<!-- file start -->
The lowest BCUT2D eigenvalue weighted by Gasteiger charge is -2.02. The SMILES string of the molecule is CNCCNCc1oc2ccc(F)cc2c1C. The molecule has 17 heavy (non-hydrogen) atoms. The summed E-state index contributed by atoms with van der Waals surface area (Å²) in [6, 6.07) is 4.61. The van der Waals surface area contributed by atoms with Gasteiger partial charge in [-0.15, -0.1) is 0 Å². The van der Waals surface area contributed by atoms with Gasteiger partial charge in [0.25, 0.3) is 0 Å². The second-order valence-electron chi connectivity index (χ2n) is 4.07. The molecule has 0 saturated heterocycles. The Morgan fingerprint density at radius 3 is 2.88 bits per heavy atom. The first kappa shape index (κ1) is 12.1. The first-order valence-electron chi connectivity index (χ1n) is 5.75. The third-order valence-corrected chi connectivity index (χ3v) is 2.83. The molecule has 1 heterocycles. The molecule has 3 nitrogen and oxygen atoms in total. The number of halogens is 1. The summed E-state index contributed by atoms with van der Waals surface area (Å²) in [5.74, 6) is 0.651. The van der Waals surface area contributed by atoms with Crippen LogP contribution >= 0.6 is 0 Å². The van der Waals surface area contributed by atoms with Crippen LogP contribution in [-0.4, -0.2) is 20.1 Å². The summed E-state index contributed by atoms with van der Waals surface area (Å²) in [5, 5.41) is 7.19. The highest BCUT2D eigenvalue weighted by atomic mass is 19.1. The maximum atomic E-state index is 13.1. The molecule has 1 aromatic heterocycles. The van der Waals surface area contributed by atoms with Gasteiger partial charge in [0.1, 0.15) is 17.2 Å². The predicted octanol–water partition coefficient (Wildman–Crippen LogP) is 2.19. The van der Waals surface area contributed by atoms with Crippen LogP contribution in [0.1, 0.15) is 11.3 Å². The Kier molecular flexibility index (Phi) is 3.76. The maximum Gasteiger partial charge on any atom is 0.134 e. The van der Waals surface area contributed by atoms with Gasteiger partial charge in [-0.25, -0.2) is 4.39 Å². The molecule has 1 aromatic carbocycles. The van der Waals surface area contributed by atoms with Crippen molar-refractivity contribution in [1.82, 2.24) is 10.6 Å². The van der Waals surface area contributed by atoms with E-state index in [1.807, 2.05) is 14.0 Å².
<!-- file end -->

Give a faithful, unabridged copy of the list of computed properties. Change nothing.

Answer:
The lowest BCUT2D eigenvalue weighted by Gasteiger charge is -2.02. The SMILES string of the molecule is CNCCNCc1oc2ccc(F)cc2c1C. The molecule has 17 heavy (non-hydrogen) atoms. The summed E-state index contributed by atoms with van der Waals surface area (Å²) in [6, 6.07) is 4.61. The van der Waals surface area contributed by atoms with Gasteiger partial charge in [-0.15, -0.1) is 0 Å². The van der Waals surface area contributed by atoms with Gasteiger partial charge in [0.25, 0.3) is 0 Å². The second-order valence-electron chi connectivity index (χ2n) is 4.07. The molecule has 0 saturated heterocycles. The Morgan fingerprint density at radius 3 is 2.88 bits per heavy atom. The first kappa shape index (κ1) is 12.1. The first-order valence-electron chi connectivity index (χ1n) is 5.75. The third-order valence-corrected chi connectivity index (χ3v) is 2.83. The molecule has 1 heterocycles. The molecule has 3 nitrogen and oxygen atoms in total. The number of halogens is 1. The summed E-state index contributed by atoms with van der Waals surface area (Å²) in [5.74, 6) is 0.651. The van der Waals surface area contributed by atoms with Crippen LogP contribution >= 0.6 is 0 Å². The van der Waals surface area contributed by atoms with Crippen LogP contribution in [-0.4, -0.2) is 20.1 Å². The summed E-state index contributed by atoms with van der Waals surface area (Å²) in [5, 5.41) is 7.19. The highest BCUT2D eigenvalue weighted by atomic mass is 19.1. The maximum atomic E-state index is 13.1. The molecule has 1 aromatic heterocycles. The van der Waals surface area contributed by atoms with Gasteiger partial charge in [0.1, 0.15) is 17.2 Å². The predicted octanol–water partition coefficient (Wildman–Crippen LogP) is 2.19. The van der Waals surface area contributed by atoms with Crippen LogP contribution in [0.1, 0.15) is 11.3 Å². The Kier molecular flexibility index (Phi) is 3.76. The maximum Gasteiger partial charge on any atom is 0.134 e. The van der Waals surface area contributed by atoms with Gasteiger partial charge in [-0.25, -0.2) is 4.39 Å². The molecule has 1 aromatic carbocycles. The van der Waals surface area contributed by atoms with Crippen molar-refractivity contribution in [1.82, 2.24) is 10.6 Å². The van der Waals surface area contributed by atoms with E-state index in [1.807, 2.05) is 14.0 Å².